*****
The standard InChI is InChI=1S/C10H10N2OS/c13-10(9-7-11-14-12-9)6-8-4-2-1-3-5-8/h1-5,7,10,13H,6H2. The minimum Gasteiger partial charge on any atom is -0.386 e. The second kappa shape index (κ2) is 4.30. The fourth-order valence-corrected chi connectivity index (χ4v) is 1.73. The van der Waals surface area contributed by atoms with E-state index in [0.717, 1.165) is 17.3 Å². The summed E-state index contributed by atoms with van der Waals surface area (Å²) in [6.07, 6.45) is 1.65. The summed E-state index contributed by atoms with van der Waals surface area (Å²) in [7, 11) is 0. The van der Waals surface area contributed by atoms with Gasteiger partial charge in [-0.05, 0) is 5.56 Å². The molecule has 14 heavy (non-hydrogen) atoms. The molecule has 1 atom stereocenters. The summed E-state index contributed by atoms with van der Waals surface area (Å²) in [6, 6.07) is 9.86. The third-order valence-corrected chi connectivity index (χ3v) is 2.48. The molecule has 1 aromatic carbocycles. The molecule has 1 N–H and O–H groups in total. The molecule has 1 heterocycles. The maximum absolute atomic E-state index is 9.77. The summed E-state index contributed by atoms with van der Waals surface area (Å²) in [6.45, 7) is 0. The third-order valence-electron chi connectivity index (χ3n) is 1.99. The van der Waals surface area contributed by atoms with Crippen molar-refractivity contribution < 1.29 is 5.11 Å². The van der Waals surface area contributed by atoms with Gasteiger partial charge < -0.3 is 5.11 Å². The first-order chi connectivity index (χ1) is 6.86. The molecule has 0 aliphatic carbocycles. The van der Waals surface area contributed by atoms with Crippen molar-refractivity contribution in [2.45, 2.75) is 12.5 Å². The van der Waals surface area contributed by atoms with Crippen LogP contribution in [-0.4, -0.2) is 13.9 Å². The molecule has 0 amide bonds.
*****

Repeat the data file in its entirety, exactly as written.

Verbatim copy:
The standard InChI is InChI=1S/C10H10N2OS/c13-10(9-7-11-14-12-9)6-8-4-2-1-3-5-8/h1-5,7,10,13H,6H2. The minimum Gasteiger partial charge on any atom is -0.386 e. The second kappa shape index (κ2) is 4.30. The fourth-order valence-corrected chi connectivity index (χ4v) is 1.73. The van der Waals surface area contributed by atoms with E-state index in [0.717, 1.165) is 17.3 Å². The summed E-state index contributed by atoms with van der Waals surface area (Å²) in [6.07, 6.45) is 1.65. The summed E-state index contributed by atoms with van der Waals surface area (Å²) in [7, 11) is 0. The van der Waals surface area contributed by atoms with Gasteiger partial charge in [-0.05, 0) is 5.56 Å². The molecule has 14 heavy (non-hydrogen) atoms. The molecule has 1 atom stereocenters. The summed E-state index contributed by atoms with van der Waals surface area (Å²) in [6, 6.07) is 9.86. The third-order valence-corrected chi connectivity index (χ3v) is 2.48. The molecule has 1 aromatic carbocycles. The molecule has 1 N–H and O–H groups in total. The molecule has 1 heterocycles. The maximum absolute atomic E-state index is 9.77. The summed E-state index contributed by atoms with van der Waals surface area (Å²) in [6.45, 7) is 0. The third-order valence-electron chi connectivity index (χ3n) is 1.99. The van der Waals surface area contributed by atoms with Crippen molar-refractivity contribution < 1.29 is 5.11 Å². The van der Waals surface area contributed by atoms with Gasteiger partial charge < -0.3 is 5.11 Å². The first-order chi connectivity index (χ1) is 6.86. The molecule has 0 aliphatic carbocycles. The van der Waals surface area contributed by atoms with Crippen molar-refractivity contribution in [2.45, 2.75) is 12.5 Å². The van der Waals surface area contributed by atoms with Crippen LogP contribution in [-0.4, -0.2) is 13.9 Å². The molecule has 0 amide bonds.